Created by local chef Vicente Patiño, who trained at a number of Michelin-starred restaurants before deciding to open his own restaurant, Saiti is intimate, modern and understated – as Patiño explains, “The luxury is on the plate”. The dishes reflect the home-cooked classics of Valencia – lots of tapas, lots of fish, lots of meat – but elevated with a flair of contemporary creativity.
The wine list is also quite spectacular, and the prices make this an excellent option for those who want fine dining without spending a fortune.
Ricard Camarena Restaurant ~ Michelin Starred Mediterranean Dining
Ricard Camarena is the epitome of the modern chef. Obsessive, restless and uncompromising, he’s has garnered three Michelin stars for his work over the years. But although he owns a slew of restaurants, as well as a gastro bar in the Mercat Central, the Ricard Camarena Restaurant is where you can best explore the chef’s creative and elaborate cooking style. The staff here are extremely professional, waltzing around the hushed, gold-on-black space in suits like Tom Ford models.
Dishes are all about capturing the essence of seasons flavours – turnips with radish and salmon caviar, figs with duck confit and elderflower, roasted beetroot with smoked eel and dill – and the wine pairing menu is a real treat.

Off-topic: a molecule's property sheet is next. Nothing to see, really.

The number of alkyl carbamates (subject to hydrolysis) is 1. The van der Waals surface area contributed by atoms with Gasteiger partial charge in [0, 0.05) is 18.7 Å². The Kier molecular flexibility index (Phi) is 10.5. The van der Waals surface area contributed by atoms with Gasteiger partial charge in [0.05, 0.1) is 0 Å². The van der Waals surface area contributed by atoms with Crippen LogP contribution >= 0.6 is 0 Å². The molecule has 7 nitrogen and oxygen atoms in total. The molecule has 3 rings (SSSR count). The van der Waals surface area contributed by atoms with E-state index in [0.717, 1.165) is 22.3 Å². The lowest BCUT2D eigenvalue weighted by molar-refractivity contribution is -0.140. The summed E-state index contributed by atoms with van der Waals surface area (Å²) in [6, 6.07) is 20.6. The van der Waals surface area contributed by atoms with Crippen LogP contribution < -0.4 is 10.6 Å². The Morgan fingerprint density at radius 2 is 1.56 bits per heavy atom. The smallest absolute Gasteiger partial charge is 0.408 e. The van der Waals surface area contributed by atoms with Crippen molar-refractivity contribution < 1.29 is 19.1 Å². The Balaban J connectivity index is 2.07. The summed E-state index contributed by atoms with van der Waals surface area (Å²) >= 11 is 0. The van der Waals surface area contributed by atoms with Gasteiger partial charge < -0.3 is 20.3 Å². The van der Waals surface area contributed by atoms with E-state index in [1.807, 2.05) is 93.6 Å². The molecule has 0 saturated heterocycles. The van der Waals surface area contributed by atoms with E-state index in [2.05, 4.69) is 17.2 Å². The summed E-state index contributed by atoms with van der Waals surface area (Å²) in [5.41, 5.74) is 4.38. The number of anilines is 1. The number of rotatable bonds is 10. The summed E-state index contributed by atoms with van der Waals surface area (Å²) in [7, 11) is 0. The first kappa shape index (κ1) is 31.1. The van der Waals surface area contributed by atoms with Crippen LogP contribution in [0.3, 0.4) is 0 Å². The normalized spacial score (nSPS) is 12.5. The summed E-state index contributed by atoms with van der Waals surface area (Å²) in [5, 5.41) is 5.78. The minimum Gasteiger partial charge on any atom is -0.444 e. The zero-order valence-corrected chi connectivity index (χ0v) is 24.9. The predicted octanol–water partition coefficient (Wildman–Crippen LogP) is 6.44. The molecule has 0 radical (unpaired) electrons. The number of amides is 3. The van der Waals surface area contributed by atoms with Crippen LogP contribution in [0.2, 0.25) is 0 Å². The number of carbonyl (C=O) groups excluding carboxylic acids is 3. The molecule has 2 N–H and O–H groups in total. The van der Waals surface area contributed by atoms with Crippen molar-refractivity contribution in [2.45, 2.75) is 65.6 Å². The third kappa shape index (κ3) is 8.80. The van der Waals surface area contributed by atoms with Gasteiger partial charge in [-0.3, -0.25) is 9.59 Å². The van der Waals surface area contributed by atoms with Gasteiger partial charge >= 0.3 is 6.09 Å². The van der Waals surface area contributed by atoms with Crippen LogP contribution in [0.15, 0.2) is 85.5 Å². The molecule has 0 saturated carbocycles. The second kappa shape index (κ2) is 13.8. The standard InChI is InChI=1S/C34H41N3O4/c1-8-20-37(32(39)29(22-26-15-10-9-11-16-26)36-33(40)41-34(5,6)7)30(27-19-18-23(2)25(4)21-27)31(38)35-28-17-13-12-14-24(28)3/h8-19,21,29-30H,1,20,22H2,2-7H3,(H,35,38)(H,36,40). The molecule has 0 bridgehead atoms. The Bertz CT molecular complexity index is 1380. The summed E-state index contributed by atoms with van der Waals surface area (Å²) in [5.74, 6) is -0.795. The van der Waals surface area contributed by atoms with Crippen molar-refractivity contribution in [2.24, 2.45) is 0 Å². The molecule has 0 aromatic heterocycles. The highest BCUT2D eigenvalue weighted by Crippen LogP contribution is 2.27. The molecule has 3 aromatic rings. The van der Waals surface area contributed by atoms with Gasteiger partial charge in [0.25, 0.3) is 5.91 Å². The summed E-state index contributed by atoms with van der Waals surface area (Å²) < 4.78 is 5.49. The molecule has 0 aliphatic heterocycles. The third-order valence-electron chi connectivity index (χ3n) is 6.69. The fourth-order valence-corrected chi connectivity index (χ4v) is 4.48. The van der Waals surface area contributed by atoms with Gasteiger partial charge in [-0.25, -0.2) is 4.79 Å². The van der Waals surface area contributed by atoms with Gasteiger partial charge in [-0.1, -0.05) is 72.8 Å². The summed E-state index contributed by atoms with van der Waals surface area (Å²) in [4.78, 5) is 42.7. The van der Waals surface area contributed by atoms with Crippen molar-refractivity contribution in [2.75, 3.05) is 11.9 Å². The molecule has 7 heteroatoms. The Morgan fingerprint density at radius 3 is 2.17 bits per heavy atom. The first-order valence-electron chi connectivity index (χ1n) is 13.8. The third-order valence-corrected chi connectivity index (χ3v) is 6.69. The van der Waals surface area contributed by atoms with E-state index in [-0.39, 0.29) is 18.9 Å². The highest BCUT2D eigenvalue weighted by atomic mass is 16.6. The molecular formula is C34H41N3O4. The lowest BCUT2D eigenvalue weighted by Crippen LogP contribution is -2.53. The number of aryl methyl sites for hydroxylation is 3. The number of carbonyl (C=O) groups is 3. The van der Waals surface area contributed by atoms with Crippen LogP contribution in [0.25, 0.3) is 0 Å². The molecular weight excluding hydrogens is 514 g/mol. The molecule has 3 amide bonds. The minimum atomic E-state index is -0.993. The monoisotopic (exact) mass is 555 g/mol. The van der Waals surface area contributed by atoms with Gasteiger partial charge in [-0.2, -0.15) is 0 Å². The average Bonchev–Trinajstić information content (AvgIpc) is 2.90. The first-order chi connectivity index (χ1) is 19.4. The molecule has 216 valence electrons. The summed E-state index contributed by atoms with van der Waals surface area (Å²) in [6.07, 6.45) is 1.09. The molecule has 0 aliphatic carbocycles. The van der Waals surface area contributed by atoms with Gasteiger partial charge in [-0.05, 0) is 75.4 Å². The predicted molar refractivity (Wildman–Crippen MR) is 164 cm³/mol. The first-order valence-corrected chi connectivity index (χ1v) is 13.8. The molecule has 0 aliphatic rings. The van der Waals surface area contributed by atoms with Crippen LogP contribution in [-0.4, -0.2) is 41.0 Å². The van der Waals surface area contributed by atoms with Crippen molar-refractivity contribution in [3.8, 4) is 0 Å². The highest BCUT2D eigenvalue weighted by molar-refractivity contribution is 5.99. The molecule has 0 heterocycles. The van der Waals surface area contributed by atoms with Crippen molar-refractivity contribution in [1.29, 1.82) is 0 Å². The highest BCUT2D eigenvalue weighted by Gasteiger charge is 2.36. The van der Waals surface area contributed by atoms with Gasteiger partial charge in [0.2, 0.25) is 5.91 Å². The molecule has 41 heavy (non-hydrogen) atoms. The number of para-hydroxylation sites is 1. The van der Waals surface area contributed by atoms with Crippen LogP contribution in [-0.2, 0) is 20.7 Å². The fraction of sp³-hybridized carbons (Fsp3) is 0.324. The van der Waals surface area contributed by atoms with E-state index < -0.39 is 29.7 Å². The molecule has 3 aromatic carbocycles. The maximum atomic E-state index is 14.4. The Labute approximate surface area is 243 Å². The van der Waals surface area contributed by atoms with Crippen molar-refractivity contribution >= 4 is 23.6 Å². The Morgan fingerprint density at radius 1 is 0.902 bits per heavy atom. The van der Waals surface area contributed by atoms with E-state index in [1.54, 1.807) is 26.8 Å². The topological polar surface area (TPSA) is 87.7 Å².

Sip Valencia’s Craft Beer
Barcelona may be leading Spain’s craft beer revolution, but Valencia’s scene is equally as exciting. After hearing I was interested in finding out about local specialist bars, Bernd began to gush with enthusiasm about an Italian couple who set up a bar called La Birreria, specialising in Italian brews.
“They import this special unpasteurised beer from Italy that’s really fresh. I am obsessed with quality, with excellence, and these people are the same,” he explained as he marched me over to meet them.
“Heineken, for example, I give a five and a half out of ten, but these beers are at least a nine and a half!” This is high-praise indeed coming from a man who has earned and defended a Michelin star.
Roberto, the owner, swiftly poured a tasting flight of draught beers ranging from ultra-hoppy double IPAs to dark and sultry stouts and Belgian-style wheat beers. The quality truly was extraordinary and am already planning my return so that I can taste more.
For the perfect ending to the perfect day of gluttony, order a bottle of the Saltafoss Belgian tripel beer, which Bernd described as being a perfect ten.
“It’s so good that it’s almost not beer. It’s pushing the limits. It’s incredible,” he said as we sat staring in awe at our goblets of liquid gold.
I stayed at the fantastic 4-star Hotel Vincci Mercat in the heart of the city centre. Visit the official tourist board website to find out more about the idyllic city of Valencia and surrounding areas.